The Queen's University Biological Station is comprised of two centres of operation: the primary research and teaching facility centred on the shores of Lake Opinicon, one of the lakes of the Rideau Canal (approximately 50 km north of Kingston, Ontario, Canada), and the Elbow Lake Environmental Education Centre on Elbow Lake just 25 minutes north of Kingston.
The main facility consists of some 32 buildings, including the Raleigh J. Robertson Biodiversity Centre, a library, conference rooms, 12 separate laboratory areas, a workshop, a boat house (pictured at left), an aquarium building, and a variety of accommodation - ranging from one-person sleeping cabins to large cottages and dormitory space. The Raleigh J. Robertson Biodiversity Centre includes year-round kitchen and dining room, washrooms, conference room/classroom, administrative offices, computer rooms, a technical lab, storage areas, laundry and an interpretive area. Although several of the Station's buildings are original, dating back to the late 1940's, others have been added to provide comfortable accommodations for up to 80 people. The Station boasts a fleet of boats, reference collections, audiovisual equipment, computer rooms, and optical and electronic equipment, including a network automated weather stations.
Astride the Frontenac Axis (an extension of the Canadian Shield into the sedimentary rocks that surround the Great Lakes Basin), QUBS provides access to a wide variety of habitats. Lakes of various types and sizes are close by. So, too, are landscapes with a range of human influence and alteration, a varied topography, specialized environments, and high biodiversity. The area offers a fascinating juxtaposition of northern and southern flora and fauna.
A series of land purchases, gifts to Queen's, and agreements with conservancies have expanded the landbase to more than 3200 hectares, including eight small lakes and extensive shoreline on Lake Opinicon and Hart Lake, and habitats ranging from abandoned farmland to mature second-growth forest. In the face of continuing development, these additions have provided crucial long-term security for study sites. For many species of plants and animals, especially those with large home ranges or particular requirements, the conservation value of the QUBS property is substantial.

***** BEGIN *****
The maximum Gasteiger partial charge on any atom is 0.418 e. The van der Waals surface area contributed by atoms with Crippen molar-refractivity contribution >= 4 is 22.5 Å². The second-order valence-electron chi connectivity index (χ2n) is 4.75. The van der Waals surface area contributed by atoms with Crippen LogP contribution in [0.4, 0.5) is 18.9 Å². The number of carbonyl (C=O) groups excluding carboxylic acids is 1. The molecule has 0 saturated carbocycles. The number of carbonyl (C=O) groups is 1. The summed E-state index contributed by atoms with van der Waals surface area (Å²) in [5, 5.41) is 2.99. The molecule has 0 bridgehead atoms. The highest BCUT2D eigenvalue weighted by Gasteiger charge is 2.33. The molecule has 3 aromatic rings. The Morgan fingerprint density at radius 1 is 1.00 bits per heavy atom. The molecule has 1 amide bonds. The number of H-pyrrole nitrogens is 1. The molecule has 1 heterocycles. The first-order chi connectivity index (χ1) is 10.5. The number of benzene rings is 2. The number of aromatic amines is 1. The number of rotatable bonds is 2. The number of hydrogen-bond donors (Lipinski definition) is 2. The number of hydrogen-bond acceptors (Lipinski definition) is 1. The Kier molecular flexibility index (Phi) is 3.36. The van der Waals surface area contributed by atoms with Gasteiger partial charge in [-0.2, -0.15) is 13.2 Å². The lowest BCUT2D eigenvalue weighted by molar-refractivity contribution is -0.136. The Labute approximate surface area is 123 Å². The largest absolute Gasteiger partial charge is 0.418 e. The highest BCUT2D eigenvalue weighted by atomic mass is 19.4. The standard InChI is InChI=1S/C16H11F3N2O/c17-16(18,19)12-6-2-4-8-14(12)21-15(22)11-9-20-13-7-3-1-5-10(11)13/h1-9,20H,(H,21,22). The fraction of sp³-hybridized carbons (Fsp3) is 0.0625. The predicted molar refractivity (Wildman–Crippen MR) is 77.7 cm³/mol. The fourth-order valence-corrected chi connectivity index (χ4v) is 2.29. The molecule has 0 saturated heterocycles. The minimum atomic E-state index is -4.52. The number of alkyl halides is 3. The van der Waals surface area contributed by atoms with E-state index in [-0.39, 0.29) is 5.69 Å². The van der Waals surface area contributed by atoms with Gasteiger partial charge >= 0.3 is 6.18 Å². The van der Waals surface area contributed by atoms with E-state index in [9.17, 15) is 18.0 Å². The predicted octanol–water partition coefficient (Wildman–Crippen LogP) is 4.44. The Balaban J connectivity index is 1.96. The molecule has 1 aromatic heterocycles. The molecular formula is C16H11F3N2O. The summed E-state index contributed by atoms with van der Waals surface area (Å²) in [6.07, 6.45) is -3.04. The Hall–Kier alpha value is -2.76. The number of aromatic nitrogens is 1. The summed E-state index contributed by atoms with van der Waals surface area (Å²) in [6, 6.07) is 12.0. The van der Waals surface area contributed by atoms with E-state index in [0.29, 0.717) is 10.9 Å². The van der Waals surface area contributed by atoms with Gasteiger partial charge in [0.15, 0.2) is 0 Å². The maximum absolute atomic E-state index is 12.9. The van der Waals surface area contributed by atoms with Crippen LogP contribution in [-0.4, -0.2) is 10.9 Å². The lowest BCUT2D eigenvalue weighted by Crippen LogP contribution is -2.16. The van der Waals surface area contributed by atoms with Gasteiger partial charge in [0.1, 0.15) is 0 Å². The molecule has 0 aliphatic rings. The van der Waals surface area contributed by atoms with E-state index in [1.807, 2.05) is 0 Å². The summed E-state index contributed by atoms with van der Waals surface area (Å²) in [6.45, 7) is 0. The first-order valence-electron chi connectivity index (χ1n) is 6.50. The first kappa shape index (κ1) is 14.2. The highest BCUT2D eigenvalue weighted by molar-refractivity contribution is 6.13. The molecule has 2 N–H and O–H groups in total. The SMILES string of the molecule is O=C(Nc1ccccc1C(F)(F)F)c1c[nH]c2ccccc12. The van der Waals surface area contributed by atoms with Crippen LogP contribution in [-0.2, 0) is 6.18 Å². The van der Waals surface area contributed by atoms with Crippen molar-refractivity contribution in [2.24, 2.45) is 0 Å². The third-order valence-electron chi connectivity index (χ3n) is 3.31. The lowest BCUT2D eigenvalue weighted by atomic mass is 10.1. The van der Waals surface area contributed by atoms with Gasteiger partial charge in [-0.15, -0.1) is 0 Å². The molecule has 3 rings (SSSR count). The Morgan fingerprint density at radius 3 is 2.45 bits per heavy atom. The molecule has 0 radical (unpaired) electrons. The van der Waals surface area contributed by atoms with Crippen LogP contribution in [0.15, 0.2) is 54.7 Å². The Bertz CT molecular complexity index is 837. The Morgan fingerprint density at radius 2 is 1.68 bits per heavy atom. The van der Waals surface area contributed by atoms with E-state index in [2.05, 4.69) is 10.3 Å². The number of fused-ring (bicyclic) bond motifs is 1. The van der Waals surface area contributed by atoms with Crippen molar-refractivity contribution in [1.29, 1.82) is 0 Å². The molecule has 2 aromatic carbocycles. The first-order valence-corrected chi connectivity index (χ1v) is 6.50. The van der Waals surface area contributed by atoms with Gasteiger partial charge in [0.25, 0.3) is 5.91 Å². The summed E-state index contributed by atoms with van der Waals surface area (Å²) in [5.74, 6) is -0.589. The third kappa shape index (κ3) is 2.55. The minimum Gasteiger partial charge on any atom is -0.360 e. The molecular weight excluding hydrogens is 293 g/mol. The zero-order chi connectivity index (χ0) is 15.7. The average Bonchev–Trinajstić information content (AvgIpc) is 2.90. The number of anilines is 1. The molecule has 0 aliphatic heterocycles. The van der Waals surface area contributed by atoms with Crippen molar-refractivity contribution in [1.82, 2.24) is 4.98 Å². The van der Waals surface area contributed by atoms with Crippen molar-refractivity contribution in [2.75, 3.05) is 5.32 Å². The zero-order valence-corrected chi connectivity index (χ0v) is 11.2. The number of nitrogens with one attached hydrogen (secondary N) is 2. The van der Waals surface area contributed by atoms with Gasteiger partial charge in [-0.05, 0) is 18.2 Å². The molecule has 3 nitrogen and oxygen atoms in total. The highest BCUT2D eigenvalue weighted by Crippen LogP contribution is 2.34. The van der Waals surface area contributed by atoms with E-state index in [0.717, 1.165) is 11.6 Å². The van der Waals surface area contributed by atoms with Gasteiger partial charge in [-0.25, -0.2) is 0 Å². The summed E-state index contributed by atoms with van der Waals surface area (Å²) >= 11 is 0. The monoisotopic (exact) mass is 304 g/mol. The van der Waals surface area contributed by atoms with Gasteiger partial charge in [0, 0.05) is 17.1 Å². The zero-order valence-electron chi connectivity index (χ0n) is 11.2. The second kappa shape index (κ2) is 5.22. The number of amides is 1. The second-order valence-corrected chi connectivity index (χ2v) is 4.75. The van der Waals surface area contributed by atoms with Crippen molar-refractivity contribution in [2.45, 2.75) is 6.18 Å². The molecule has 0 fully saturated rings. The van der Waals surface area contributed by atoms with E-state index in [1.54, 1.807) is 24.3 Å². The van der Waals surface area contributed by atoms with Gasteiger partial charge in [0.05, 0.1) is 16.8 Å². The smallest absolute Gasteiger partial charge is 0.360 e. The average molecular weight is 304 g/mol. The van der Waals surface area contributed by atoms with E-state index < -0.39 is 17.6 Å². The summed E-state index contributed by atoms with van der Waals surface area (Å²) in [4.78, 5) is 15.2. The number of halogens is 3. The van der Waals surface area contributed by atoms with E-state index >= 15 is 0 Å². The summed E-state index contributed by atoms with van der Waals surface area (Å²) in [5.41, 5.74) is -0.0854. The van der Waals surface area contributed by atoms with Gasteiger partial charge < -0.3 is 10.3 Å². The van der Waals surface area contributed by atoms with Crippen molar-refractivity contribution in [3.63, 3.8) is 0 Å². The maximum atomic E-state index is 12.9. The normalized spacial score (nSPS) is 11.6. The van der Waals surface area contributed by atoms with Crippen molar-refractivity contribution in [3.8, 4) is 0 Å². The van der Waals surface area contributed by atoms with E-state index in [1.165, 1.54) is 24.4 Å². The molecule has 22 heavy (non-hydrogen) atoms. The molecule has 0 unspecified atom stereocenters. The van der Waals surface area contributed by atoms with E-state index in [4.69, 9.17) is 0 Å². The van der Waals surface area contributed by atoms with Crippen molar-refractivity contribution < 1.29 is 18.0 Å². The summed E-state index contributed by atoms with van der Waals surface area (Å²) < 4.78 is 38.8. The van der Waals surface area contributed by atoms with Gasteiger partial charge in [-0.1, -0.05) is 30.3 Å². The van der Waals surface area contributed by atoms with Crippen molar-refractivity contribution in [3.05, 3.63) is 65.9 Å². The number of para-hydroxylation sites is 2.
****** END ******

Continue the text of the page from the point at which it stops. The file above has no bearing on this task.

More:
From the beginning the station has had multiple mandates -- teaching, research, and public outreach. Students may conduct field work as part of the requirements for an advanced degree -- an Honours BSc, Master's, or Doctorate. For these students, the distinction between research, teaching, and training often becomes fuzzy. Research at QUBS has produced more than 800 peer-reviewed research papers and over 250 undergraduate and graduate theses.
Part of the success of QUBS is the mixture of researchers from a variety of institutions. On a regular basis, the field station hosts researchers from a spectrum of universities including Queen's, Carleton U. (Ottawa), U. Ottawa, U. of Toronto, Illinois Natural History Survey (Champaign, Ill.), Ithaca College (Ithaca, N.Y.), University of Western Ontario (UWO), and the University of Windsor. International researchers also make use of QUBS and we have had many visiting researchers from Asia, Europe, the USA and Latin America. The interaction among scientists from various universities, pursuing myriad research questions, makes the field station a lively, challenging and interesting place to conduct field work.
For 69 years, the Queen's University Biological Station has drawn energy and motivation from generations of youthful, creative, inquisitive students. Whether enrolled in field courses, pursuing their own research initiatives, assisting with established studies or on short-term outings as part of regular curriculum courses, their field experience is the measure of success of the Biological Station. The continued and increasing importance of hands-on exposure to biological principles sets the course of the field station for the future.